I blogged it before, and I'll say it say it again: The first Gulf War will prove to be a case study in how a short military action should be done. Of course this will be all forgotten when the Iraqi civil war escalates into an all out WWIII, centered in the Middle East, but involving the whole world. The center for our religion and energy – could it get any worse? There's your legacy, Bush.

Did you see that Saudi Arabia is arming the anti-Hezbollah forces in Lebanon much more aggressively than they’ve ever done before? Or, that Maliki's canceling his dinner invite was not a snub to Bush but to Jordan's King Abdullah because he is a Sunni. And the Hadley memo shows the Bushies want to separate Maliki from his Shiite friends. They were out of touch with reality before the war, and the memos shows they are still out there in idealismland. Oh, this war is escalating, baby, and we’ve got Wrongway Peachfuzz at the helm.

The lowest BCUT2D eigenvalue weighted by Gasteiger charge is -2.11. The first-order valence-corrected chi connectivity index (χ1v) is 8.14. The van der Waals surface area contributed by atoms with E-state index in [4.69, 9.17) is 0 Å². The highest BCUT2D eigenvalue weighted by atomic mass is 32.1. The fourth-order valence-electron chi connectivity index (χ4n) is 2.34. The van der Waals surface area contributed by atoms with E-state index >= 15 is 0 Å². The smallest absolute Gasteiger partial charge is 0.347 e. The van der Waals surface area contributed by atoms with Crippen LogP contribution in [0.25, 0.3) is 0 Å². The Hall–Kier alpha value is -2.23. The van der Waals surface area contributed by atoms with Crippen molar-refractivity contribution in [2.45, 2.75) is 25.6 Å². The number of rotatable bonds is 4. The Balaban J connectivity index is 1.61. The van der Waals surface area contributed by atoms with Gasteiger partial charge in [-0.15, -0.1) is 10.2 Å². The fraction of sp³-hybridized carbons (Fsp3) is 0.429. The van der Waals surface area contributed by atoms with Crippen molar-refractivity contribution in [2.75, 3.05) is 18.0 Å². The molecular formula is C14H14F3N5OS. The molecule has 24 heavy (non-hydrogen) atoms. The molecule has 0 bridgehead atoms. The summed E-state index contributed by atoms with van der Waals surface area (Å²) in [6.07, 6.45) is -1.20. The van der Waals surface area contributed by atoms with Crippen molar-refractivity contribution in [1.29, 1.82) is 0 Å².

And don’t leave without checking out my own bogus leaked memo.